Jun 11, 2024

How a Former Hunter and Her Quarter Horse are Aiming for the 2024 USEA Young Event Horse Championships

By Meagan DeLisle - USEA Staff
Daija Sams and Direct Flight. Christine Quinn Photography photo

Daija Sams always jokes that the biggest mistake her parents made was signing her up for an equestrian summer camp. “I was 7 or 8, and my parents loved to put my brother and I in random summer camps to get us out of their hair a little bit and let us try new things,” reflected the now 23-year-old Aiken, South Carolina, resident. “And of course, horses were the one thing I stuck with and I just ran with it.”

She grew up riding in the hunter/jumper world and in 4-H, and by the time Sams was able to drive herself, she really buckled down in the sport. So much so, that she chose a two-year program at a college nearby which offered an IHSA team and studies focusing on equine training and business. It was there that she connected with the then 2-year-old Quarter Horse gelding Direct Flight (The Mile High Club x Miss Velvet Brown), or "Pilot."

“We had a colt starting class, and mid-semester the colt I had previously been working with sold, so I had to start over with a new horse. The people who run the class are Quarter Horse breeders, so they pulled Pilot out of their field for me,” she said. “I had to start from ground zero. He had never been handled before so I had to hand-feed him out of a bucket for two weeks. It was a total ‘trust the process’ moment.”

Sams has put in all the work with Pilot from ground zero. Photo courtesy of Daija Sams

By the time her class had ended, Sams couldn’t imagine a life without Pilot.

“I put in all of this sweat equity, and I couldn’t imagine walking away from him,” she said looking back. “At the time, I was still doing the hunters, and I thought he would be a cute hunter under saddle or derby-type horse, so I bought him and continued to put all of the work into him.”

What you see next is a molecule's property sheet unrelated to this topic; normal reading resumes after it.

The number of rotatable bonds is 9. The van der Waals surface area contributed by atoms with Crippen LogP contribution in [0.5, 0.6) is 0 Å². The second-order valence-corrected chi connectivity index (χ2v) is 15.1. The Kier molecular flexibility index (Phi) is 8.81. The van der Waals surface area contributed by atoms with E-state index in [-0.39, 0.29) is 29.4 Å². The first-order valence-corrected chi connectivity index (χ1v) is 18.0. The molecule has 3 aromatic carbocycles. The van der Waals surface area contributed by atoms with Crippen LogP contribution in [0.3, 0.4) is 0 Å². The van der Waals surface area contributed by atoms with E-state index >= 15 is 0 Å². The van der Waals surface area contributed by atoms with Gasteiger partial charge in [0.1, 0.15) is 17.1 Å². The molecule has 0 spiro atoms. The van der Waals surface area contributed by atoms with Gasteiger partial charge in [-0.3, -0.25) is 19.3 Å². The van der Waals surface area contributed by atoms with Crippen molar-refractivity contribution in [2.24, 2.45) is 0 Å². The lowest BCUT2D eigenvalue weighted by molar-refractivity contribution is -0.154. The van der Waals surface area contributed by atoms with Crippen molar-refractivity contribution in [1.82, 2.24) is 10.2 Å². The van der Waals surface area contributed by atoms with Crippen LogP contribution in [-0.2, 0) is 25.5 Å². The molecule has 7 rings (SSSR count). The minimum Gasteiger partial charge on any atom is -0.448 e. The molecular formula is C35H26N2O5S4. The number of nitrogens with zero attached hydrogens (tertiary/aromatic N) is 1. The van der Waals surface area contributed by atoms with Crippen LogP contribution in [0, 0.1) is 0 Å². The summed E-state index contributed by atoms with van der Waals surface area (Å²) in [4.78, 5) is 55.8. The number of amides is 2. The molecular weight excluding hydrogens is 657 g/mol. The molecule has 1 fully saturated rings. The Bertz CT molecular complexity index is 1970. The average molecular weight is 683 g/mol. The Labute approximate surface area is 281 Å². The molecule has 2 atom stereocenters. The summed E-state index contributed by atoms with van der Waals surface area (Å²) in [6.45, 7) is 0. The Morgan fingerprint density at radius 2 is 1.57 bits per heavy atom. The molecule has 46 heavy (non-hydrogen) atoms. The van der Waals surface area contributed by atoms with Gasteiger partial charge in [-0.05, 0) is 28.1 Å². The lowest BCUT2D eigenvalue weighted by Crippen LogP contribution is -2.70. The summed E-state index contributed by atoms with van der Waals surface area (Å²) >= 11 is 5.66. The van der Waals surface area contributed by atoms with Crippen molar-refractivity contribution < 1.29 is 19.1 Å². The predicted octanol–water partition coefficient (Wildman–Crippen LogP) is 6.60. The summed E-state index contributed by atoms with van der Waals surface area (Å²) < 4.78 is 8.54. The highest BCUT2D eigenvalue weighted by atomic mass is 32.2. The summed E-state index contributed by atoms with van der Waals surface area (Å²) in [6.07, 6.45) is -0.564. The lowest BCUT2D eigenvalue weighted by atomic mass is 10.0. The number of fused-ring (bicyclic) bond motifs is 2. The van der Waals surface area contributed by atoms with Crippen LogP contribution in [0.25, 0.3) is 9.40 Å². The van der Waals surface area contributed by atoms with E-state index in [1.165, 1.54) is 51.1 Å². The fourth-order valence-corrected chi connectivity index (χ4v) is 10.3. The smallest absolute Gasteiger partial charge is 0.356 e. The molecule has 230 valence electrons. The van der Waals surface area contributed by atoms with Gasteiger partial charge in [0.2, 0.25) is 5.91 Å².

Sams then decided to attend the Savannah College of Art and Design in Savannah, Georgia, to continue her education with Pilot at her side, but found that her heart was tugging her in a different direction. That's when she saw a Facebook post advertising a barn manager position for Shannon Riley’s Infinity Sport Horse program in Aiken. While she had never dabbled in the world of eventing before, she felt like her horse knowledge made her a great candidate for the role, so she applied, and she got the job. As her time with Riley continued, her role evolved into a riding position and eventually into her position now as assistant trainer.

“It is nice—I absolutely love doing groundwork, so when we have a new horse come in, I do all the groundwork with them. I have fallen in love with working with all of the Thoroughbreds that come off the track into our program," she said.

Riley gave Sams the opportunity to ride along with her to clinics that she was participating in with high-profile eventers such as Phillip Dutton or Ariel Grald.

“I had no idea who they were, but I was just so excited for the opportunity to go and watch,” she said with a laugh. As much as she enjoyed learning about the sport, she was adamant that she wasn’t going to transition from hunter life, but Riley had other plans.

“We went cross-country schooling, and Shannon was giving lessons, and I was just along for the ride, but she looked at me and said, ‘I really don’t have time, I need you to get on this horse and school it!’ ” she recalled.

Sams began working with the horses in Riley’s program at a more extensive level. It was a great way for her to continue riding as Pilot was overcoming a minor pasture injury that required some downtime. She wound up leasing one of the horses in Riley’s sales program for a short period of time and catch-riding a few others. She even took Cheryl Sackler’s 6-year-old Knabstrupper mare named Phantom’s Mist (by Sartor), and completed her first-ever USEA-recognized event in April of this year.

Once Pilot was cleared to begin light work in late 2023, Sams began bringing the now 5-year-old gelding back into work.